Dr. Feduccia is the author of more than 150 papers and six major books, including The Age of Birds, which Harvard University Press published in 1980 and The Origin and Evolution of Birds , published by Yale University Press in 1996. Among other discoveries, Dr. Feduccia found that Archaeopteryx, the earliest known bird and one of the world's most famous fossils, could fly by observing that the fossil's feathers had leading edges significantly shorter than their trailing edges, which is characteristic of all modern flying birds. The edges of feather of birds incapable of flight, such as ostriches, are symmetrical.3
Though Dr. Feduccia does not believe that dinosaurs evolved into birds, he does agree with most evolutionists that sometime in the past, fast-running, birdlike animals developed wings that enabled them to lift away from the ground and eventually fly. One simpler, less complicated creationist view is that birds were created before land reptiles on Day 5 of God's creation week (Genesis 1:20-23) and that dinosaurs were created after birds on Day 6 of the creation week (Genesis 1:24-31). To those who do not believe in a creator God (or take a liberal view of scripture), the latter is foolishness and the former is a puzzle worthy only of the educated and intelligent. Yet, God's word in 1 Corinthians (Chapter 1) reminds us of the pitfalls of becoming too comfortable in the embrace of our own human intelligence.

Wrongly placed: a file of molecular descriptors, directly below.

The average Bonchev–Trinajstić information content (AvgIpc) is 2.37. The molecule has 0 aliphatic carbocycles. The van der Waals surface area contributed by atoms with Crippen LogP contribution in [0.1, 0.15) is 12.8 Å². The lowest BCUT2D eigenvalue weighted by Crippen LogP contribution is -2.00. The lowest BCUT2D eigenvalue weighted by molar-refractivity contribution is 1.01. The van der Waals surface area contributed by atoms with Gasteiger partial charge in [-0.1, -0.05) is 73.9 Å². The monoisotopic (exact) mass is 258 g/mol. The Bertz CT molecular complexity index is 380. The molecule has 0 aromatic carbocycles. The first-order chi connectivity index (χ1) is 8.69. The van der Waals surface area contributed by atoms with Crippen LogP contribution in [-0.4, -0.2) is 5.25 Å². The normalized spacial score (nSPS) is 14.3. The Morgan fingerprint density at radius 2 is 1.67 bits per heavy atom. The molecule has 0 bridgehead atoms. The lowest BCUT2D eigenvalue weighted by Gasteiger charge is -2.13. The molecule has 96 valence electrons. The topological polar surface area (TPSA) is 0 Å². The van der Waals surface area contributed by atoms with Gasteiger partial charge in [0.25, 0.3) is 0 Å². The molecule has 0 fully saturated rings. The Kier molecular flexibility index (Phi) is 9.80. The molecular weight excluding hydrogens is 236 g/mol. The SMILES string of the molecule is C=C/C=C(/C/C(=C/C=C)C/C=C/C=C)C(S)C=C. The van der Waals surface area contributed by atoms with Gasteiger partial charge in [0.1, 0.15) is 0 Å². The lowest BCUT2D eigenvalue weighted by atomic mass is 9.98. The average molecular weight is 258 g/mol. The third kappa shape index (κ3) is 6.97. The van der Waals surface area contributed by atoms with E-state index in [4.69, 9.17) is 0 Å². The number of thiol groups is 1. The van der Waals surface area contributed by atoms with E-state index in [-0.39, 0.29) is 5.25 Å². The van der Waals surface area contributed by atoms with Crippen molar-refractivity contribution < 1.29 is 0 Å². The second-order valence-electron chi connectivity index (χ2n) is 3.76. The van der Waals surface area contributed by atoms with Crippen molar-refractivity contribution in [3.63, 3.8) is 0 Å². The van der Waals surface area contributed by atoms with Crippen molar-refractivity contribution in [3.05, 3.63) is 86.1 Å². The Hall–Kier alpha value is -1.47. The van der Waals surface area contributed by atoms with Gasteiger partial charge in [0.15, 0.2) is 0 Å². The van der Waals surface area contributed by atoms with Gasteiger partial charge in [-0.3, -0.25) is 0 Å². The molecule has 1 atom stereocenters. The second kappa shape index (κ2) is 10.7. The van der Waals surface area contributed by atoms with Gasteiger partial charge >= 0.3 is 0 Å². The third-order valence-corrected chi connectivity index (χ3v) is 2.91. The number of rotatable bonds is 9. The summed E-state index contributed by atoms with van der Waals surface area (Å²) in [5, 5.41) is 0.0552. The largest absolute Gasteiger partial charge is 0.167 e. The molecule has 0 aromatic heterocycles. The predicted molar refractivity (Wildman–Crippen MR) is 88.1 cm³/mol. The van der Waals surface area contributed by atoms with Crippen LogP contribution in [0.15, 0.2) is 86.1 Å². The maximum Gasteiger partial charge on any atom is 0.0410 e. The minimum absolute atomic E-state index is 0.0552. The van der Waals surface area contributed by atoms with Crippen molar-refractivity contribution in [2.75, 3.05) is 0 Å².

20 Where is the wise man? Where is the scholar? Where is the philosopher of this age? Has not God made foolish the wisdom of the world? 21For since in the wisdom of God the world through its wisdom did not know him, God was pleased through the foolishness of what was preached to save those who believe. 22Jews demand miraculous signs and Greeks look for wisdom, 23but we preach Christ crucified: a stumbling block to Jews and foolishness to Gentiles, 24but to those whom God has called, both Jews and Greeks, Christ the power of God and the wisdom of God. 25For the foolishness of God is wiser than man's wisdom, and the weakness of God is stronger than man's strength.
1 Gohlich, U.B. and Chiappe, L.M. (2006) A new carnivorous dinosaur from the Late Jurassic Solnhofen archipelago. Nature 440:329-332
2 Feduccia, A., Lingham-Soliar, T., and Hinchliffe, J.R. (2005) Do feathered dinosaurs exist? Testing the hypothesis on neontological and paleontological evidence. J. Morphol 266:125-166
3 Williamson, D. (2005) Latest Study: Scientists say that no evidence exists that therapod dinosaurs evolved into birds. UNC News Services 477
4 Willis, P. (1998) Dinosaurs and Birds - The Story. The Australian Broadcasting Corporation. (www.abc.net.au/science/slab/dinobird/story.htm)